Golden Arch Partners: Worst Affiliate Program
Last month CAP published a list of the 10 Worst Gambling Affiliate Programs to help our readers avoid some of the less-reliable partners. As a follow-up to that piece we’re taking a closer look at some of those programs, like Grand Prive, Jackpots Heaven and Best Casino Partners, and why they were such a bad deal for affiliates in the hopes that our readers can avoid similar bad players in the future.
There’s a rule of dating some women use that says, “Watch how he treats the waitress at a restaurant because that’s how he’ll treat you once you get married.” That same rule could also be applied to online casinos and affiliate programs, watch how they treat their players and you can get a pretty good idea of how they’ll treat their affiliate partners.
Golden Arch Partners became notorious a few back by creatively fleecing online gamblers. And, as we’ll see, when it came to fleecing affiliate partners, they just stuck to the old fashion methods.
Slippery Player Credits
Most casinos don’t rip off their customers because they’re honest operations. And because, “the house always wins,” there’s usually no need to pull funny business. That’s what made GA Partners’ unique business practices so head scratching.
All players at GA Partner casinos were given a $300 line of credit whether they asked for it or not. This amount was added to the player’s balance because, according the site terms and conditions, because there wasn’t room to display both numbers on the page. But the practical application of this practice meant big problems for gamers.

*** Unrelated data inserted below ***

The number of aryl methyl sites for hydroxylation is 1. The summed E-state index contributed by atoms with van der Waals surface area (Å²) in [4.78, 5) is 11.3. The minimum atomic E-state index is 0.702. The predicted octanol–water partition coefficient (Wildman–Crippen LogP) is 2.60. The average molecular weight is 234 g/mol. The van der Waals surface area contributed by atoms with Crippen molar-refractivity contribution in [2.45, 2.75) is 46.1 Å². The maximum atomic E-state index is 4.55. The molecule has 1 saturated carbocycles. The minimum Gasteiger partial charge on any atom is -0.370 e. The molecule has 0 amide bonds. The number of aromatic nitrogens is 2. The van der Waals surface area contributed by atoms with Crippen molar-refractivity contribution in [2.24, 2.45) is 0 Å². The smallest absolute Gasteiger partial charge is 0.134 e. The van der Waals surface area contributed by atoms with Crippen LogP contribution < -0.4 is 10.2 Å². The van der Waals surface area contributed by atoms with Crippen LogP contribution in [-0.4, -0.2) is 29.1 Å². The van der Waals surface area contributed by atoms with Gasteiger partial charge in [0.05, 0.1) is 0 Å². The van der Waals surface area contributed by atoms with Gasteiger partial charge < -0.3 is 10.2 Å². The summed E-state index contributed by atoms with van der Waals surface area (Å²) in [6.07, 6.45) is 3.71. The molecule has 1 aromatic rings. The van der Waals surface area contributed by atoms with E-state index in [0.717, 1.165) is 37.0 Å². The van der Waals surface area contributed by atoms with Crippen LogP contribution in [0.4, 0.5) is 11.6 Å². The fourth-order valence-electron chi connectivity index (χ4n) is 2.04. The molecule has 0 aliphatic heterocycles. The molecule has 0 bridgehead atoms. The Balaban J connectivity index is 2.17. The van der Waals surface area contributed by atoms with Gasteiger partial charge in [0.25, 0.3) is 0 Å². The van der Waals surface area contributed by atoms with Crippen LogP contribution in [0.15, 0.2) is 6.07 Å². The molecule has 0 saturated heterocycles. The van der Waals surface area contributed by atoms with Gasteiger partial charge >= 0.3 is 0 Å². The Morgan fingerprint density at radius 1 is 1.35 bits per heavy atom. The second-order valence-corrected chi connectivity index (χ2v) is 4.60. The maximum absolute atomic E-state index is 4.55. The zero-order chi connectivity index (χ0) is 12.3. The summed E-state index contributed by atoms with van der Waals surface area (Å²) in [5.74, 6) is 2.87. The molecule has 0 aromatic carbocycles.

If GA Partners said a player had a $400 balance that wasn’t all the player’s own money. Anything above $300 belonged to the player and anything below $300 was credit. Gamers who thought they were in the black were actually playing on borrowed money. To say that this created some confusing is something of an understatement. Surprisingly, GA Partners got away with this scam for a very long time.
Old Fashioned Affiliate Fleecing
When it came to picking their affiliate partners’ pocket, GA Partners stuck to tried and true methods like simply not paying them. Affiliate forums are full of posts from web masters who are waiting, fruitlessly, for payments from GA Partners.
Over the course of the years, the Cyrpus-based company packed up and disappeared off the web on more than once occasion. But they bet, successfully, on the fact that high affiliate turnover would insulate them from their bad reputation. So they regularly pulled their tricks over and over again. It wasn’t until Black Friday that these hucksters met their match.
GA Partners Face the Feds
As we all know, the real story behind Black Friday wasn’t about gambling, it was about processing gambling money. Like a number of other online gaming operations, GA Partners utilized QuickTender to handle their transactions, and that’s what finally brought them down.
Last spring, the Department of Homeland Security, along with a Baltimore area police department, set up a phony credit card processor to work with companies like GA Partners and Quicktender. Once the Feds were in on the case, the Golden Arch fell like a house of cards. Their domain name was seized and they were gone for good.
As a side note, the police department responsible for setting up the sting in Baltimore got a rake of their own this summer. The Anne Arundel Police Department took home $470,000 from the seized assets of Golden Arch and other sites caught up in the sting. (That mean they’ve got $470,300 in their GA account!) Anne Arundel authorities will be using that money to fight crime and buy new equipment.
Golden Arch Partners treated their players horribly, so it’s no surprise that they treated affiliate partners badly, too. But the fact that they were able to stay in business for so many years says a lot about how many players and web masters simply don’t take the time to research companies on sites like CAP and Casinomeister. When the iGaming business works closely with the iGaming community, scam artists like Golden Arch will be taken down by market forces, not the Federal Government.
Did you or any of your players get burned by Golden Arch Partners? Let us know in our Casino Affiliate Scams & Warnings Forum.